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Updates on SECURE, RESA, Reg BI, and the Fiduciary Rule

Estimated reading time: 2 minutes, 40 seconds

On the heels of seeming confirmation of a fiduciary rule revival comes a barrage of other activity in Washington. Thanks to the efforts of Congress, the Securities & Exchange Commission (SEC), and Department of Labor (DOL), retirement and non-retirement account holders alike could see significant changes coming to the industry.

The SECURE and RESA bills, and recent SEC and DOL investment advice reform proposals, make changes to the industry possible—if not likely.

Last week, the House of Representatives passed significant retirement legislation, the Setting Every Community Up for Retirement Enhancement (SECURE) Act. If passed in both houses, SECURE would result in arguably the most significant changes to retirement plans this decade. Highlights of SECURE include

  • enhancing small businesses’ ability to participate in a multi-employer plan (MEP);
  • increasing access to annuities in 401(k) plans;
  • establishing tax incentives to encourage 401(k) or SIMPLE IRA plans to include automatic enrollment; and
  • raising the required minimum distribution (RMD) age from 70½ to 72.

The Senate introduced a strikingly similar bill, the Retirement Enhancement & Savings Act (RESA) around the same time. Along with similar elements as SECURE, RESA would

  • expand Traditional IRA contribution eligibility by removing the age limit and allowing graduate student IRA contributions;
  • permit S Corp ownership in IRAs;
  • require quicker distributions to nonspouse beneficiaries; and
  • under certain circumstances, provide lifetime income portability for employer plans.

Like SECURE, RESA maintains significant bipartisan support. Therefore, we can anticipate some work between the two houses to sort through the differences between the two, which may result in a passable bill of major significance to retirement account holders before year’s end.

In addition to SECURE and RESA, comments from the SEC and DOL also have industry experts anticipating changes.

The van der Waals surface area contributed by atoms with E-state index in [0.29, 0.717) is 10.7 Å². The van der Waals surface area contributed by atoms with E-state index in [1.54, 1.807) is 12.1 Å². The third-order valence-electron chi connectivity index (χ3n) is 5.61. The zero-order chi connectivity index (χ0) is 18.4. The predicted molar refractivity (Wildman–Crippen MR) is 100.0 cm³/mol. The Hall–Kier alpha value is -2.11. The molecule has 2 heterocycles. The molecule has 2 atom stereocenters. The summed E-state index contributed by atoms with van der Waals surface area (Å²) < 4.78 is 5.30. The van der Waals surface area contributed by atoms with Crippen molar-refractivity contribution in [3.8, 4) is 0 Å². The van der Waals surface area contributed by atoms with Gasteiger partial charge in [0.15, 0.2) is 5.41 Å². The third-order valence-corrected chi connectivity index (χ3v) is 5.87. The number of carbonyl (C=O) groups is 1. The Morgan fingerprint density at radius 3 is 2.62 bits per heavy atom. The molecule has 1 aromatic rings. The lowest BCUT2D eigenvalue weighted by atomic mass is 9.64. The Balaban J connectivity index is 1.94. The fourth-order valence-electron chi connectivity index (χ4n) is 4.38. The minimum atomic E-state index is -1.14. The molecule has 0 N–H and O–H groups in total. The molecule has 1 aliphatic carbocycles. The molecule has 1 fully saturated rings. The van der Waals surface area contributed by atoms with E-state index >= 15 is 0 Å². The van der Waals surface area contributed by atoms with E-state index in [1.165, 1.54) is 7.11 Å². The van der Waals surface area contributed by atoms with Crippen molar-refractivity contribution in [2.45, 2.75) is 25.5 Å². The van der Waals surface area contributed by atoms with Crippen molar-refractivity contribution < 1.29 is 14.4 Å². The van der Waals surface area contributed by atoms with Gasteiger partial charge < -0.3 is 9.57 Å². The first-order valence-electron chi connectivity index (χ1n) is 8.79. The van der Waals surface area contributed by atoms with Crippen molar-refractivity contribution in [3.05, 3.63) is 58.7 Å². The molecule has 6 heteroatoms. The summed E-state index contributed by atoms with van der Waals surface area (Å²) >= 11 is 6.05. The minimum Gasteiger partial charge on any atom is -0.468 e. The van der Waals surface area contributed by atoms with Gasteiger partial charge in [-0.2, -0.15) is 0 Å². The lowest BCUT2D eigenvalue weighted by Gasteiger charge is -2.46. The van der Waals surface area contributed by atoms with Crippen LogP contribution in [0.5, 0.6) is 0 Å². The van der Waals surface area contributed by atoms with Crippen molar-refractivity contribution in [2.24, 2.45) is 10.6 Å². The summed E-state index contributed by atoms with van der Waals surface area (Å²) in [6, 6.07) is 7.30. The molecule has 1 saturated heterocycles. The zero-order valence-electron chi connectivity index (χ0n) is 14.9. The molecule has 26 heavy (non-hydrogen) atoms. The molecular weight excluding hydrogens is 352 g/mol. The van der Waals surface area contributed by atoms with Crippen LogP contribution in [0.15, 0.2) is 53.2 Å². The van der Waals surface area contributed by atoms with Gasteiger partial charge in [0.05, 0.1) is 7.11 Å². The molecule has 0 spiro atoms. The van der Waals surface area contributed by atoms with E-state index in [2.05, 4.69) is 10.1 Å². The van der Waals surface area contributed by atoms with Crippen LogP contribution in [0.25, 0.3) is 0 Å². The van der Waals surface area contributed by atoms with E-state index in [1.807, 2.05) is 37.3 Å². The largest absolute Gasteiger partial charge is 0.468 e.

In a meeting record dated May 23, 2019, the SEC noted it will consider investment advice reform on June 5. Zeroing in on its proposed regulation best interest (or “Reg BI”) standard, the matters to be considered include whether to

  • adopt a new rule to establish a standard of conduct for broker-dealers and natural persons who are associated persons of a broker-dealer when making a recommendation to a retail customer of any securities transaction or investment strategy involving securities;
  • adopt new and amended rules and forms to require registered investment advisers and registered broker-dealers to provide a brief relationship summary to retail investors;
  • publish a Commission interpretation of the standard of conduct for investment advisers; and
  • publish a Commission interpretation of the solely incidental prong of section 202(a)(11)(C) of the Investment Advisers Act of 1940.

Brokers would be subject to Reg BI under the SEC’s reform package, while investment advisors would remain as fiduciaries.

Speaking of fiduciaries, the DOL is likely to frame its new fiduciary rule legislation based on the SEC’s reform. If you look at the DOL timetable related to the rule, you’ll see “NPRM” slated for December of this year. The initialism stands for “notice of proposed rulemaking,” which indicates the DOL will propose a new fiduciary rule at that time.

The industry will have plenty of opportunities, it would appear, to debate the merits of any of these rules or legislation. Kingdom Trust remains acutely aware of how any of these proposed changes affect our account holders. We’re here to help ensure you know precisely what to discuss with your team of professionals once any proposals become reality.

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